There's lots of ways that fight needs to happen. They all take lifelong commitment and a lot of hard work. They mean if you're white and you're at some family event and a relative makes a racist remark, then you have to take that on. You have to argue with the racists you encounter. You have to make it clear that you won't accept such busted thinking in 21st century America. Same if you're in school or at a bar or at a ballgame or wherever. If you see racism in the workplace, you have to go after it. If you see a racist hate crime being committed, you have to help out however you can. If there's anti-racist legislation being proposed, you need to put pressure on the relevant legislators to sign on. And so on.
But this is tricky business. Racists can often be subtle, and cover their tracks effectively. They are often in positions of power. In key societal institutions like the Sanford PD. Constant vigilance is required by active anti-racists. Like I said, it's hard work.
By comparison, joining the justice movement for Trayvon Martin is easy as pie. The racism in and around the case couldn't be clearer. No special vigilance is required to see it. It's there plain as day. And there's already a movement on the ground, ready to go.
So if you're white, and you hear about a public action for justice for Trayvon Martin being called somewhere in your area - then go to the action.
Just go. Do your part. Help out.
And of course this goes for everyone else too, whatever your racial and ethnic background.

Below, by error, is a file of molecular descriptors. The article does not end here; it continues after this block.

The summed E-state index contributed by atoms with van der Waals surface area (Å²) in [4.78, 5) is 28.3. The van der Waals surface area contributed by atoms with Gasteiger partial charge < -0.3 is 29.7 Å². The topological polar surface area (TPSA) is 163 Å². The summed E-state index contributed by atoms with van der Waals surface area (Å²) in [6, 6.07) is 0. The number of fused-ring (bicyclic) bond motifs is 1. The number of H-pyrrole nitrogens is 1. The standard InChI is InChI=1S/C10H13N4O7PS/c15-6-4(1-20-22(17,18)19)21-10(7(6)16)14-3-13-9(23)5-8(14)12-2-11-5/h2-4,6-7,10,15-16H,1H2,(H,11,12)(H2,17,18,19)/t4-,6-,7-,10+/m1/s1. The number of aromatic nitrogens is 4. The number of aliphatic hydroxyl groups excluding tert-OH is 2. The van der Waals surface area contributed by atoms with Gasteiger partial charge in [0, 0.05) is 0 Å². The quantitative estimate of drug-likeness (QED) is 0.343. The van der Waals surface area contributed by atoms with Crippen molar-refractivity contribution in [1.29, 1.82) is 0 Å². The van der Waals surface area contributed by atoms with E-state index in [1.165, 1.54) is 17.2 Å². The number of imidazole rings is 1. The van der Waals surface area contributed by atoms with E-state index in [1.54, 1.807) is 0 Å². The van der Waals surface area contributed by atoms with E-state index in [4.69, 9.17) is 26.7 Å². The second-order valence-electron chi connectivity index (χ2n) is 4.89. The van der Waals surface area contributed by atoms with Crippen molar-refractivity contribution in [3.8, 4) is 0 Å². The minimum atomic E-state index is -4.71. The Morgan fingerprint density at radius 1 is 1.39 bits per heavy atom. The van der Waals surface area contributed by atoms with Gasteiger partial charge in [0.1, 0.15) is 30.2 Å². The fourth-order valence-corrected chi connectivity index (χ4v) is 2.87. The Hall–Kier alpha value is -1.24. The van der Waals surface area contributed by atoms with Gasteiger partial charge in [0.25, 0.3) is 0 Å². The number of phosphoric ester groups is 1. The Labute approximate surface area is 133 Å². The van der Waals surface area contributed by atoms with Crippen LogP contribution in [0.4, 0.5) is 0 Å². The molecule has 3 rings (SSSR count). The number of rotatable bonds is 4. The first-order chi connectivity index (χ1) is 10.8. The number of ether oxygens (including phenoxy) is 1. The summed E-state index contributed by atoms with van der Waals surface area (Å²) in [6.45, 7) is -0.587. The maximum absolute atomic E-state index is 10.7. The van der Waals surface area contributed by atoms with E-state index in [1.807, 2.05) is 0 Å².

Just go. Do your part. Help out.
That's how solidarity between peoples is built. In practice. Not just with fine sentiments.
And that's how fights for justice get big, and win.
So if you want justice for Trayvon Martin, and you want to do your part to fight racism in the US, then get out in the streets.
Find the local justice group in your area, and just get out there. If you go, and your friends go, and their friends, from every background and walk of life. And if people keep doing this all over the country. This justice movement will get big. And it will win.
Conversely, if the movement remains primarily an African-American thing, then it could lose. And that would be bad for everyone in this society. Most especially African-Americans who will continue to suffer violent racist attacks from the George Zimmermans of the world.
That's all I have to say this week.
*NOTE: There was also a Town Hall Forum on Justice for Trayvon organized by The Blackstoniannewspaper at Hibernian Hall in Dudley Square on Friday, but I wasn't there, and so can't speak to the diversity of its attendees - although the Globe reported that there were 150 people there.
If you'd like to get in touch with Boston4Justice, email them at Boston4Justice [at] gmail [dot] com. Or follow them on Twitter at @Boston4Justice.
Jason Pramas is Editor/Publisher of Open Media Boston